The singing priest with a healing mission
|Fr Paul Poovathingal who has already hogged much media attention in the recent times as the only ‘singing priest', is also the only musician in Kerala to have undergone extensive training in Vocology, a new branch of science related to music. A M.Phil. Degree holder in Carnatic music from University of Madras who completed his Ph.D. under the guidance of Dr. Karaikudi Subramaniam in the same university, Fr. Paul, in an interview, underscored the urgency of introducing Vocology in the curriculum of music training institutions
Could you kindly explain what is Vocology?
It deals with the study of the production, culture and rehabilitation of human voice.
How did you come to know about it?
What are the techniques peculiar to this branch?
During my days in the Madras University as a student, I had also enrolled my self in ‘Bhrihadwani', an institute owned by my guide, for special vocal exercises. The experience at the institute was rewarding as I was exposed to a variety of advanced topics and exercises in music. And among them, ‘voice culture' caught my fancy. Surprisingly for me, a timely visit by Dr David Claman of Weslyan University , US proved providential. As advised by him I joined the music department of Columbia University , US to enlighten myself on the intricacies of voice culture. There I was trained by Dr. Gennie Gossy, a soprano singer and also a voice tutor at the Teachers' College of the university. She impressed upon me the relevance of vocology that helped one to develop a cultured voice.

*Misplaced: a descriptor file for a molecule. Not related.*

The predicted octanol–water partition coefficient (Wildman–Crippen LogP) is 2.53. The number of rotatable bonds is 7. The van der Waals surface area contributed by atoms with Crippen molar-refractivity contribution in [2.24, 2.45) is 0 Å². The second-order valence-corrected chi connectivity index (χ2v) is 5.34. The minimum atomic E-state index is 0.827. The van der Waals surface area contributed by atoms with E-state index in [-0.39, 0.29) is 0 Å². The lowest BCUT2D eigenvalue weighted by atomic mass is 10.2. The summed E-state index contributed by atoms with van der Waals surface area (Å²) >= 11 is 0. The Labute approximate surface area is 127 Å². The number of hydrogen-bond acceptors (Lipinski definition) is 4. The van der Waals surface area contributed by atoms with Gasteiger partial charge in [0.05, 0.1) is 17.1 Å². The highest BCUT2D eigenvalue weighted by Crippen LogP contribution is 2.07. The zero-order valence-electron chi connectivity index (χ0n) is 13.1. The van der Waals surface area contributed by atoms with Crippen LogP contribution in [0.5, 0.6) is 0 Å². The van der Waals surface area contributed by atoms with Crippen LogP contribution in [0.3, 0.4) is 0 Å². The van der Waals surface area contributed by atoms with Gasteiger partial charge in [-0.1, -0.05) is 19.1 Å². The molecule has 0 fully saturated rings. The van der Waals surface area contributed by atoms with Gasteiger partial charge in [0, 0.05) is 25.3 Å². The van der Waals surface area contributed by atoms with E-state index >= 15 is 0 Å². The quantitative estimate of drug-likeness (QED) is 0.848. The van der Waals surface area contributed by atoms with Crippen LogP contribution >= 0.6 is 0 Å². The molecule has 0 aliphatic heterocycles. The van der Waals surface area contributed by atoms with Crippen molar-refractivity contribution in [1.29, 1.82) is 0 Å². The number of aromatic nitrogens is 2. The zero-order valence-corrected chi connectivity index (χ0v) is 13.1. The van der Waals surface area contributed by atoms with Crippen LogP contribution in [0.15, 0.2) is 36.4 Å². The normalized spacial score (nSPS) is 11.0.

There were many techniques like falsetto and vibrato. While the former helped one to scale high pitch with ease, the latter conditioned the vocal chords to produce the right voice. Also the sitting posture was very significant, as the production of voice in the human body was the end result of a unified muscular movement. The right posture helped a musician to reduce the tension on his tongue as well. The right mode of breathing was of utmost importance. In fact Vocology focuses on the ‘functional unity of singing voice'. I also associated myself with Dr Tom Cleveland of Tennessee who taught me the art of attacking the vocal chord mildly so as to utilise its potential to the hilt.
How far Carnatic music is concerned about the quality of voice?
It appears that Carnatic music is totally myopic to this aspect even though composers like Thyagaraja had dealt with it in many of their kritis. For example, in his composition, ‘ Sobhillu Saptaswara' in Jaganmohini raga, the Saint says, “Worship the beautiful goddesses residing over the seven swaras, which shine through navel, throat, heart, tongue… “. This itself was proof enough of our awareness about this branch centuries ago. Due to some reason, we were more concerned about the science of music than the techniques of voice production and maintenance of its quality. But admittedly, every professional musician has had a problem with his voice at one time or other during his career and a basic training in voice production was imperative for overcoming it.
How do you propose to help your fraternity in this area?
I have already started voice counseling in Chetana Sangeet Natya Academy , Thrissur. We hope to hold periodic workshops especially to the teachers so as to help them trouble-shoot the vocal problems of their students. As of now, I have already handled quite a few cases with success..